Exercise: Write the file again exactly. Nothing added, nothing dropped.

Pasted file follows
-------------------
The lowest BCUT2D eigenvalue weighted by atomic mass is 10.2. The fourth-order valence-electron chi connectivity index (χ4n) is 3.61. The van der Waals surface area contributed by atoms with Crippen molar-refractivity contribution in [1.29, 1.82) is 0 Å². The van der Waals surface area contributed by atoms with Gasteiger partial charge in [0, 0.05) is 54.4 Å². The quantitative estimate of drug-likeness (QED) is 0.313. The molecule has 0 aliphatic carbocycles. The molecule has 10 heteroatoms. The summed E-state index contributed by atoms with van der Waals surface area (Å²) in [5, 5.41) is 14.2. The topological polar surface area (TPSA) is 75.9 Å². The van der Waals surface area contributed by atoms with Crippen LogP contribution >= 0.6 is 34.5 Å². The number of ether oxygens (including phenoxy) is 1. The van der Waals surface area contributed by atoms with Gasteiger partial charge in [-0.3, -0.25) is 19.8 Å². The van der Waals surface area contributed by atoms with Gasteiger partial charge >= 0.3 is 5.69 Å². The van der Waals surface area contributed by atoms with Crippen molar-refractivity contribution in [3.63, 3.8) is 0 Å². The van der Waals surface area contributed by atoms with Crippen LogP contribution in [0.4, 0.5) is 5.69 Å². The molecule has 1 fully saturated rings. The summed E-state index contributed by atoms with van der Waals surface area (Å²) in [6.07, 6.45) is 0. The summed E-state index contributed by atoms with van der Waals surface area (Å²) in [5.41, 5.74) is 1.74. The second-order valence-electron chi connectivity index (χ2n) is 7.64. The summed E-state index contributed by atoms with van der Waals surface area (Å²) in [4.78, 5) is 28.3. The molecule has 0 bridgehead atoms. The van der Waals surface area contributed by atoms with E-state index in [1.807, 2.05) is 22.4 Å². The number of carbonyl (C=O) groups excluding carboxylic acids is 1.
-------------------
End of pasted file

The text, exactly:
The lowest BCUT2D eigenvalue weighted by atomic mass is 10.2. The fourth-order valence-electron chi connectivity index (χ4n) is 3.61. The van der Waals surface area contributed by atoms with Crippen molar-refractivity contribution in [1.29, 1.82) is 0 Å². The van der Waals surface area contributed by atoms with Gasteiger partial charge in [0, 0.05) is 54.4 Å². The quantitative estimate of drug-likeness (QED) is 0.313. The molecule has 0 aliphatic carbocycles. The molecule has 10 heteroatoms. The summed E-state index contributed by atoms with van der Waals surface area (Å²) in [5, 5.41) is 14.2. The topological polar surface area (TPSA) is 75.9 Å². The van der Waals surface area contributed by atoms with Crippen LogP contribution >= 0.6 is 34.5 Å². The number of ether oxygens (including phenoxy) is 1. The van der Waals surface area contributed by atoms with Gasteiger partial charge in [-0.3, -0.25) is 19.8 Å². The van der Waals surface area contributed by atoms with Gasteiger partial charge >= 0.3 is 5.69 Å². The van der Waals surface area contributed by atoms with Crippen molar-refractivity contribution in [3.63, 3.8) is 0 Å². The van der Waals surface area contributed by atoms with Crippen LogP contribution in [0.4, 0.5) is 5.69 Å². The molecule has 1 fully saturated rings. The summed E-state index contributed by atoms with van der Waals surface area (Å²) in [6.07, 6.45) is 0. The summed E-state index contributed by atoms with van der Waals surface area (Å²) in [5.41, 5.74) is 1.74. The second-order valence-electron chi connectivity index (χ2n) is 7.64. The summed E-state index contributed by atoms with van der Waals surface area (Å²) in [4.78, 5) is 28.3. The molecule has 0 bridgehead atoms. The van der Waals surface area contributed by atoms with E-state index in [1.807, 2.05) is 22.4 Å². The number of carbonyl (C=O) groups excluding carboxylic acids is 1.